Breed History / Description

When the Romans invaded Britain in 55BC they found the inhabitants already had a mastiff- type dog, huge and courageous and which defeated the Romans' own dogs in organised fights. The Romans took some of these mastiff types home with them and used them for fighting wild animals in the Coliseum. 

The Mastiff, once known as the Old English Mastiff, was used as a guard dog, a gamekeepers' dog, a hunter of wolves, and for bear and bull baiting. He was also used in the fighting pits until this activity was outlawed in 1835. This threatened the breed's survival. A number of Mastiffs had been exported to the United States between the wars and by the end of World War II, just a single bitch, Nydia of Frithend remained in Britain. The dogs exported to the United States became the progenitors of fourteen Mastiffs who were in turn sent to Britain post-World War II to revive the breed.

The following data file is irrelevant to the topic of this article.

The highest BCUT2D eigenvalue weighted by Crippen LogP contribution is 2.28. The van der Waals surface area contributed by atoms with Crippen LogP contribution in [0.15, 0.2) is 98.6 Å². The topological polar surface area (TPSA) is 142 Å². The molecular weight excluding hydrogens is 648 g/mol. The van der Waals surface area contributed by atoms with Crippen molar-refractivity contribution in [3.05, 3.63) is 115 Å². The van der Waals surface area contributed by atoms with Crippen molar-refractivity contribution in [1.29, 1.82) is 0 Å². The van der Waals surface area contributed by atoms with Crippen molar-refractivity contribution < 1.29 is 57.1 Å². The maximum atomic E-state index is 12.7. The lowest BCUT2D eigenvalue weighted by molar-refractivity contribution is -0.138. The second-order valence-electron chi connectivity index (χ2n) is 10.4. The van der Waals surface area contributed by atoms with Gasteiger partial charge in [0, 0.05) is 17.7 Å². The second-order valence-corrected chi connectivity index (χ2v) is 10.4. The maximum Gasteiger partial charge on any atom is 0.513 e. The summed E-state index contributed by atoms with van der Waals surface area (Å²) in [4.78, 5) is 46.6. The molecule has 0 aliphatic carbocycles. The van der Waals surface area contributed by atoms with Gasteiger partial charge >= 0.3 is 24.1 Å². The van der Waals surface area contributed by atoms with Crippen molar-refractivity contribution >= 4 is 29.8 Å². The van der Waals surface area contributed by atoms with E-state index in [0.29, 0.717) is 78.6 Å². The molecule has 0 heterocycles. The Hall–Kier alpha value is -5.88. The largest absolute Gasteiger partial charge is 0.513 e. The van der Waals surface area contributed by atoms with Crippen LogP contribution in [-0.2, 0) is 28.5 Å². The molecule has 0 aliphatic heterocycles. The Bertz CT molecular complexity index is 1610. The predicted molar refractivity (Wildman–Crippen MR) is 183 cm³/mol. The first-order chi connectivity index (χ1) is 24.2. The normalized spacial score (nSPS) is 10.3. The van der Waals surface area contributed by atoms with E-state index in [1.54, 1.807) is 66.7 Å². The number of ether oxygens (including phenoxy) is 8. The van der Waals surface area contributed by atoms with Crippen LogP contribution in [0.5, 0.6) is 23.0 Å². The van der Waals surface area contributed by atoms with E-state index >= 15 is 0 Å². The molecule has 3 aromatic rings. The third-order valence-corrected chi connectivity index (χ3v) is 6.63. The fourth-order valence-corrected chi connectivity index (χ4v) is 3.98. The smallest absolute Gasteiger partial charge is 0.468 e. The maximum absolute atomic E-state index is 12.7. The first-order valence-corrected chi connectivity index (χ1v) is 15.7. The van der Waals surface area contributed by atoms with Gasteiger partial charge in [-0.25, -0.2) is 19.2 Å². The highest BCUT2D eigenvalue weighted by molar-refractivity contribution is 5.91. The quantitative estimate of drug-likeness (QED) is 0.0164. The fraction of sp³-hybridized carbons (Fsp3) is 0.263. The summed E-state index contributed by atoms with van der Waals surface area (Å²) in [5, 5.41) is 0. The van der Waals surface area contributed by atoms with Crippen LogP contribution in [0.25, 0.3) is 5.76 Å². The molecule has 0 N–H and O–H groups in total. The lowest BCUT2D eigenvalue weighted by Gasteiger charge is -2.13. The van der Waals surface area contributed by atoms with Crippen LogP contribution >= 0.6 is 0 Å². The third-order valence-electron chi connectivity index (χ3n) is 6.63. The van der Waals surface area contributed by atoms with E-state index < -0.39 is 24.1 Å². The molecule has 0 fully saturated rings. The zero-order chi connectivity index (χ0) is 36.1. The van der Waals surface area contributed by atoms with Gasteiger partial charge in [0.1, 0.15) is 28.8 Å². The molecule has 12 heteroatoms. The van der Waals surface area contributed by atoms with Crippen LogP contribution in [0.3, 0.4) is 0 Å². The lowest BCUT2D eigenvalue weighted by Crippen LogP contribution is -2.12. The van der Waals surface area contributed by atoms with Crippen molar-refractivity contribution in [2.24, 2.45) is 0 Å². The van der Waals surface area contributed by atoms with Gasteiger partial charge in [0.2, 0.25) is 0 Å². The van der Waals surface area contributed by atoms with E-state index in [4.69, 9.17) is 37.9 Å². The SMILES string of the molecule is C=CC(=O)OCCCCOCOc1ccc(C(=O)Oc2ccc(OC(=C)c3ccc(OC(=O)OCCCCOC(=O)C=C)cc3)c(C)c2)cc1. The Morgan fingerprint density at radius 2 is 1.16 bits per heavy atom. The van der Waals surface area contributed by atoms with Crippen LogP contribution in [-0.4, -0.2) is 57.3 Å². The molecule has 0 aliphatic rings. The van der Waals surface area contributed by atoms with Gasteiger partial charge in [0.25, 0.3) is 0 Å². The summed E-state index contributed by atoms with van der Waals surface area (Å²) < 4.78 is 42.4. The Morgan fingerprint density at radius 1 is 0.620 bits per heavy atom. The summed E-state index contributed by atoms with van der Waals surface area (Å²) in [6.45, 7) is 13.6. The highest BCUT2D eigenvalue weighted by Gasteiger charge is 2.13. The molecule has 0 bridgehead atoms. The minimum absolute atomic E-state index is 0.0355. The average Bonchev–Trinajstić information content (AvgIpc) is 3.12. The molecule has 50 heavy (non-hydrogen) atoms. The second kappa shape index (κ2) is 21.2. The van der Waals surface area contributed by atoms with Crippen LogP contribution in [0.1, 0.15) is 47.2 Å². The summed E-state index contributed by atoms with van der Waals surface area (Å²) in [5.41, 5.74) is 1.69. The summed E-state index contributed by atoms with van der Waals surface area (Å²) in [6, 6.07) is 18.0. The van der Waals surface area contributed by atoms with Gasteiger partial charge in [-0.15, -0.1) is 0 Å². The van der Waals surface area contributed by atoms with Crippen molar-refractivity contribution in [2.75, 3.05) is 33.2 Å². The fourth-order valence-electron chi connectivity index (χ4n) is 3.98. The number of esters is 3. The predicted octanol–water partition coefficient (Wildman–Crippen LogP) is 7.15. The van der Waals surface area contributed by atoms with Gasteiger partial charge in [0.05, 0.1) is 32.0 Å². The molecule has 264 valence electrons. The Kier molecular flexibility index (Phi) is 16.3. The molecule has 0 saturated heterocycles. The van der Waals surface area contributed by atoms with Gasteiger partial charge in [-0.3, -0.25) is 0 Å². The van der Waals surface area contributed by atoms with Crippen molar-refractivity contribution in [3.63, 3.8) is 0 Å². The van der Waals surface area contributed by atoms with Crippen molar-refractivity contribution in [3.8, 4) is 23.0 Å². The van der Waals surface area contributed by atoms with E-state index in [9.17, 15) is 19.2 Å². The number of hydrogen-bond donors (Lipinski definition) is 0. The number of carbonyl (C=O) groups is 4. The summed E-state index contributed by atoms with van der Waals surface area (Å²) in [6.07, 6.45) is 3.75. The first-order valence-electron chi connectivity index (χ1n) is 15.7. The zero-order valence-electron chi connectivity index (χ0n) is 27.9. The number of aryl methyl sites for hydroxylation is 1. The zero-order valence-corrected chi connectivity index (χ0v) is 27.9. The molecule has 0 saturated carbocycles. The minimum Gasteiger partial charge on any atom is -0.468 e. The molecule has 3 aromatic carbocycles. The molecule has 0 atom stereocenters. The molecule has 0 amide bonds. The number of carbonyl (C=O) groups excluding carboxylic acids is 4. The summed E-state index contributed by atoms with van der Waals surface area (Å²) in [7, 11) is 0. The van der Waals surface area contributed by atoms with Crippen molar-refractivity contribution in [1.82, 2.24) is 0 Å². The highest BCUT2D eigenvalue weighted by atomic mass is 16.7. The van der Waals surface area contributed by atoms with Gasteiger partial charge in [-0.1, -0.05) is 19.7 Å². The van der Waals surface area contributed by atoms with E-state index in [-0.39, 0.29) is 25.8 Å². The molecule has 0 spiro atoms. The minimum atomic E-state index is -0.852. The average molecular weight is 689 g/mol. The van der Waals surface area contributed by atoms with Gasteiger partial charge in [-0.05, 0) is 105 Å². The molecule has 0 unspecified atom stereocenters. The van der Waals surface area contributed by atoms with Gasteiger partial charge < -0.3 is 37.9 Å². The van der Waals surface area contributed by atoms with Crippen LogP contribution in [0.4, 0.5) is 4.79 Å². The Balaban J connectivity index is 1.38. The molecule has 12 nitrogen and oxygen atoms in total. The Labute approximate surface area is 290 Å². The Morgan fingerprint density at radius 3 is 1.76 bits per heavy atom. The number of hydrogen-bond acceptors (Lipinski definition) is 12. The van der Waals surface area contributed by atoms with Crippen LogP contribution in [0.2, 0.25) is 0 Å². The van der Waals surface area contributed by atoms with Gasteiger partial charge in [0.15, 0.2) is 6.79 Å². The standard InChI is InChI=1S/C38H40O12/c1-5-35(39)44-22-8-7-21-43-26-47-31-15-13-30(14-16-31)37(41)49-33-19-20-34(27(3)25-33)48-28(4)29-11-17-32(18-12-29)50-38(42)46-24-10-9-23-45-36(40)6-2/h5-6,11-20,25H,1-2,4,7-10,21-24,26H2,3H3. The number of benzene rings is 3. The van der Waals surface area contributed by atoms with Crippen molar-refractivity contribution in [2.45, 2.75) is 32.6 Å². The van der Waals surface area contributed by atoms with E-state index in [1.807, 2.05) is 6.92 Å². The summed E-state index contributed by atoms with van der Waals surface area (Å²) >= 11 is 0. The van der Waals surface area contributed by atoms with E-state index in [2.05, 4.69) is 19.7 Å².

Now, although they are still not numerous, they have their devotees who take on the challenge of achieving type and substance combined with soundness of movement.


Large, powerful, well knit frame. A combination of grandeur and courage. 


Calm, affectionate to owners, but capable of guarding. Usually indifferent with strangers; timidity is unacceptable.

Club, K., 2018. The Kennel Club's Breed Standards. 5th ed. London SW1V 2SA: Ebury Press.

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